2.8 Summary of Section 2
Obesity is determined by a number of factors including environmental variables, such as the macronutrient content, energy density and fat content of available diets. Using whole room indirect calorimetry it has been found that humans are not good at recognizing the difference between low and high energy diets. Furthermore fat is less good at inducing satiety than are either carbohydrate or protein.
An evolutionary perspective offers an explanation for our inability to choose diets of appropriate energy density, and it is based on an assumption that we are adapted to survive in a very different environment to the one that currently prevails in developed countries.
Palatable foods appear to stimulate the mesolimbic dopamine system (a system also stimulated by sex and drugs such as cocaine). Feeding may be associated with increased release of dopamine in this system. Obese individuals have lower dopamine receptor availability in this system but it is not known whether this is cause or effect.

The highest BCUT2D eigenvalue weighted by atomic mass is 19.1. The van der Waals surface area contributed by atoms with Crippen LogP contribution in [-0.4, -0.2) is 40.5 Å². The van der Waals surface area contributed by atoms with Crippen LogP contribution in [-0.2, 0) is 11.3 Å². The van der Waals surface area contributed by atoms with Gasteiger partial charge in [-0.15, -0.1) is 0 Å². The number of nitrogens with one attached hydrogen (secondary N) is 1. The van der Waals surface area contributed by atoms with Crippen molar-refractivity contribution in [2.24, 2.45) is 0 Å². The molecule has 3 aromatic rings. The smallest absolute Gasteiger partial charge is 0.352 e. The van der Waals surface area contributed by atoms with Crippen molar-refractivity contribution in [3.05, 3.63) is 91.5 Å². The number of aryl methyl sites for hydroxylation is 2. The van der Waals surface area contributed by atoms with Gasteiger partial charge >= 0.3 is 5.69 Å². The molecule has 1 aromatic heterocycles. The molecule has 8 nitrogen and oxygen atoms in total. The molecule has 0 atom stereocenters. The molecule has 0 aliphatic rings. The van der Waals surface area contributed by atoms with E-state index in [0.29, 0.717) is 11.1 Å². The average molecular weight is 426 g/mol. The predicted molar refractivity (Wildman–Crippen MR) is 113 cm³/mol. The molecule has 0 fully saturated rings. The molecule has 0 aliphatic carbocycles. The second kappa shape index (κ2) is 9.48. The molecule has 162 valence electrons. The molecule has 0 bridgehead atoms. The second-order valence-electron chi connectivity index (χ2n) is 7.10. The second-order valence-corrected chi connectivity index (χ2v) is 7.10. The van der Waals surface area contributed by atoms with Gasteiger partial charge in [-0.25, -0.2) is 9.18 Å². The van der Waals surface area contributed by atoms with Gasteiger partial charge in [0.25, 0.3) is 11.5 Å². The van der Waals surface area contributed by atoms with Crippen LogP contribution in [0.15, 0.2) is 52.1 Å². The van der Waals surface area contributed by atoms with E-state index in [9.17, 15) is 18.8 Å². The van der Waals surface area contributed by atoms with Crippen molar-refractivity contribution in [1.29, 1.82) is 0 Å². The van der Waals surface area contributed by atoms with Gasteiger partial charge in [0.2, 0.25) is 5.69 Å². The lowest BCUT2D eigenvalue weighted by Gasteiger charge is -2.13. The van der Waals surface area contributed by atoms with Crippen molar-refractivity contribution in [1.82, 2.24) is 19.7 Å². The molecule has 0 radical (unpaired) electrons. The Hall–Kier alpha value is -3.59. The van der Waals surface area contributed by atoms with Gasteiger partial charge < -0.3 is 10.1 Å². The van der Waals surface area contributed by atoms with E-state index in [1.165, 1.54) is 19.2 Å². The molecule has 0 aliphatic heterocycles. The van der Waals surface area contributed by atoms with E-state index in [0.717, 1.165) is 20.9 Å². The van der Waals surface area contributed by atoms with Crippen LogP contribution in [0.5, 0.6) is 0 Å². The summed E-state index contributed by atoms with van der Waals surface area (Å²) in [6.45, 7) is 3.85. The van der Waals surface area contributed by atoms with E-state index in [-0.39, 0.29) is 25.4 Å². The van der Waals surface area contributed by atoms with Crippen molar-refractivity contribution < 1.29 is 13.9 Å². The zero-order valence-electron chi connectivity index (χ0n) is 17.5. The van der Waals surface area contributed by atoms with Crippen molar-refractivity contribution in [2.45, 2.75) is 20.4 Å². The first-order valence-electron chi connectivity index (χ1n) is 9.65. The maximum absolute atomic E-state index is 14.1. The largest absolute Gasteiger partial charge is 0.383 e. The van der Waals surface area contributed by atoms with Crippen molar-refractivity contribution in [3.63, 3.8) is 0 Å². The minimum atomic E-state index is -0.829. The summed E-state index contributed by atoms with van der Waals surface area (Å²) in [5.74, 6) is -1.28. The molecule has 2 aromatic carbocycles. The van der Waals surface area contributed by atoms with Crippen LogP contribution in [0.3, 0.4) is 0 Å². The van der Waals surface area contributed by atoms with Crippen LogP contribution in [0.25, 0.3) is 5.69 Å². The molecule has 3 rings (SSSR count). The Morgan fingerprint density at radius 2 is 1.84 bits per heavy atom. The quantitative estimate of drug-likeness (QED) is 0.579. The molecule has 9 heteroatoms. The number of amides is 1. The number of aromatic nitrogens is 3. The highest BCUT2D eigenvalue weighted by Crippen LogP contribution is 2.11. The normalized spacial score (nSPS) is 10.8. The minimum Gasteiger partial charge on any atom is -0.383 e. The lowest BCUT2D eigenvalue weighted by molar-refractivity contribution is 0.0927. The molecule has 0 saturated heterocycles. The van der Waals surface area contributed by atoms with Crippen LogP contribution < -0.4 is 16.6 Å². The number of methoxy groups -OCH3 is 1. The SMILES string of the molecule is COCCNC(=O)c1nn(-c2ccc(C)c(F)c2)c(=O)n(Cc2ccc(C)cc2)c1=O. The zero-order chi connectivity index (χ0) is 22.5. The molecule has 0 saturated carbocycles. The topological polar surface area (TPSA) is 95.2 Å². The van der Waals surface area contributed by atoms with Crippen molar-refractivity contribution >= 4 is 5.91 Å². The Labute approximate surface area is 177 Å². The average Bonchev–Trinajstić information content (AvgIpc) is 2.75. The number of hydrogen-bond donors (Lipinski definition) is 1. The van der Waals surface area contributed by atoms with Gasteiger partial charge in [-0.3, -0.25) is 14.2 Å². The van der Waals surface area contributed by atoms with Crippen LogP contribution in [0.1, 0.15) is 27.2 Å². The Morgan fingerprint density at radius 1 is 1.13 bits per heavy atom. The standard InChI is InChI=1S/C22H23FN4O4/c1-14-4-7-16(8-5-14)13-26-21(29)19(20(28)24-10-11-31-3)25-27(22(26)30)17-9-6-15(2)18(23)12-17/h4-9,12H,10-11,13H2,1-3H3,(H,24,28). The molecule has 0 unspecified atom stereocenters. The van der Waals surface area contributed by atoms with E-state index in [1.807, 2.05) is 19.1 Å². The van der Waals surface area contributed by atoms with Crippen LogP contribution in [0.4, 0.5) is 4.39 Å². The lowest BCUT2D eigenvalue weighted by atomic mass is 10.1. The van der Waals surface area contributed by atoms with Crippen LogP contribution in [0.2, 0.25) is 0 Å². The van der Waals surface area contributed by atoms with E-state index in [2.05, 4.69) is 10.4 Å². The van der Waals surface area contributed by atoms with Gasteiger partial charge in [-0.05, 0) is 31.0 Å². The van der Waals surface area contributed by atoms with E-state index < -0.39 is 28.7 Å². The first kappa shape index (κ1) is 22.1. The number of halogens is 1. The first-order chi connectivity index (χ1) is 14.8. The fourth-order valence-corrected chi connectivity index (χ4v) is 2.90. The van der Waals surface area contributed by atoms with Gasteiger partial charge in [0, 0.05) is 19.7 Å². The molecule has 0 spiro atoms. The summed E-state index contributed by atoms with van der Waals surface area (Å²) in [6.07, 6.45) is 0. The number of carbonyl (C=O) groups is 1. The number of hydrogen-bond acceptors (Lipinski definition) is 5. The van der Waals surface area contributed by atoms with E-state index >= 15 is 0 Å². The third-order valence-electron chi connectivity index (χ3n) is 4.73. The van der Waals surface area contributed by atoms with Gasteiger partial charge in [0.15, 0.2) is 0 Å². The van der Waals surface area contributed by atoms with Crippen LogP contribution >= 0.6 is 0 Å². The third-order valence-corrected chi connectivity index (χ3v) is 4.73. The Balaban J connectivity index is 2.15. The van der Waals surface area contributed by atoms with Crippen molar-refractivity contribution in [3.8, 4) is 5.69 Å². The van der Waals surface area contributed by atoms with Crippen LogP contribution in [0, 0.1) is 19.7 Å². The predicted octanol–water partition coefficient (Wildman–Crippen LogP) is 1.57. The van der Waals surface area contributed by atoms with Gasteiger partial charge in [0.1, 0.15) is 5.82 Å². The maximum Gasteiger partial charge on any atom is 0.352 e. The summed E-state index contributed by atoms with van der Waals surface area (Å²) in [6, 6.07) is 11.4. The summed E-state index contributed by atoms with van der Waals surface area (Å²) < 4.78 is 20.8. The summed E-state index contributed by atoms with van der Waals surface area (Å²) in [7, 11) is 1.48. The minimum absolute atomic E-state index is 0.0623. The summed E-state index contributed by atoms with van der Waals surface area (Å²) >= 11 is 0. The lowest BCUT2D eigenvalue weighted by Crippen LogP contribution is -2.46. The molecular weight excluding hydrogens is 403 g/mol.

Increased weight with age might be a consequence of a reduced pattern of activity or a decrease in basal metabolic rate but, when measured in a longitudinal study, it might be attributable to cultural changes in eating habits.
Evidence that body weight has a heritable component comes from studies of adopted individuals and their biological and adoptive parents.
The thrifty genotype hypothesis has been proposed to explain the tendency for some specific groups to veer toward obesity when exposed to the energy- dense diets of the developed world.
A few cases of obesity are attributable to gene defects. These include an inability to produce leptin and faults in the production of human MC4 receptors.
It is notoriously difficult to persuade overweight individuals to stick to a regime that involves taking exercise and reducing calorific intake. Feeding is a pleasurable experience, and hopefully a better understanding of its cellular basis will facilitate the development of drugs that will reduce the food reward and hence appetite.